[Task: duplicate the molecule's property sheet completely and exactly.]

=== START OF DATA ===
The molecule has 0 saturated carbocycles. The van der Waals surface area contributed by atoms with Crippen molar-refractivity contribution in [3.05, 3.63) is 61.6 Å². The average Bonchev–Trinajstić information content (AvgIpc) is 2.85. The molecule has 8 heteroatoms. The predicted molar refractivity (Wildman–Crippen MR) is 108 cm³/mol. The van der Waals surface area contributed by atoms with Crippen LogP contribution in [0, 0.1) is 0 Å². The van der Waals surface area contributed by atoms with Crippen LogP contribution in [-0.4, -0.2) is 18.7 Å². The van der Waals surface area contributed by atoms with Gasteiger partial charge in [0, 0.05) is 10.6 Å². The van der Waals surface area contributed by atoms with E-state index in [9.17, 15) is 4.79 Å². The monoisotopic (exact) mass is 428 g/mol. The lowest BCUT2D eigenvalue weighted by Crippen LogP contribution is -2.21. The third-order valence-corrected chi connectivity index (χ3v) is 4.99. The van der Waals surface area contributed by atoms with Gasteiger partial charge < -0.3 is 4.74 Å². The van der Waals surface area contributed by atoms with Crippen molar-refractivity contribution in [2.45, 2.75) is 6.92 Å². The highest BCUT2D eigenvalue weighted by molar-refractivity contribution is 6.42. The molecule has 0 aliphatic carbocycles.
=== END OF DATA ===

The molecule has 0 saturated carbocycles. The van der Waals surface area contributed by atoms with Crippen molar-refractivity contribution in [3.05, 3.63) is 61.6 Å². The average Bonchev–Trinajstić information content (AvgIpc) is 2.85. The molecule has 8 heteroatoms. The predicted molar refractivity (Wildman–Crippen MR) is 108 cm³/mol. The van der Waals surface area contributed by atoms with Crippen LogP contribution in [0, 0.1) is 0 Å². The van der Waals surface area contributed by atoms with Crippen LogP contribution in [-0.4, -0.2) is 18.7 Å². The van der Waals surface area contributed by atoms with Gasteiger partial charge in [0, 0.05) is 10.6 Å². The van der Waals surface area contributed by atoms with E-state index in [9.17, 15) is 4.79 Å². The monoisotopic (exact) mass is 428 g/mol. The lowest BCUT2D eigenvalue weighted by Crippen LogP contribution is -2.21. The third-order valence-corrected chi connectivity index (χ3v) is 4.99. The van der Waals surface area contributed by atoms with Gasteiger partial charge < -0.3 is 4.74 Å². The van der Waals surface area contributed by atoms with Crippen molar-refractivity contribution in [2.45, 2.75) is 6.92 Å². The highest BCUT2D eigenvalue weighted by molar-refractivity contribution is 6.42. The molecule has 0 aliphatic carbocycles.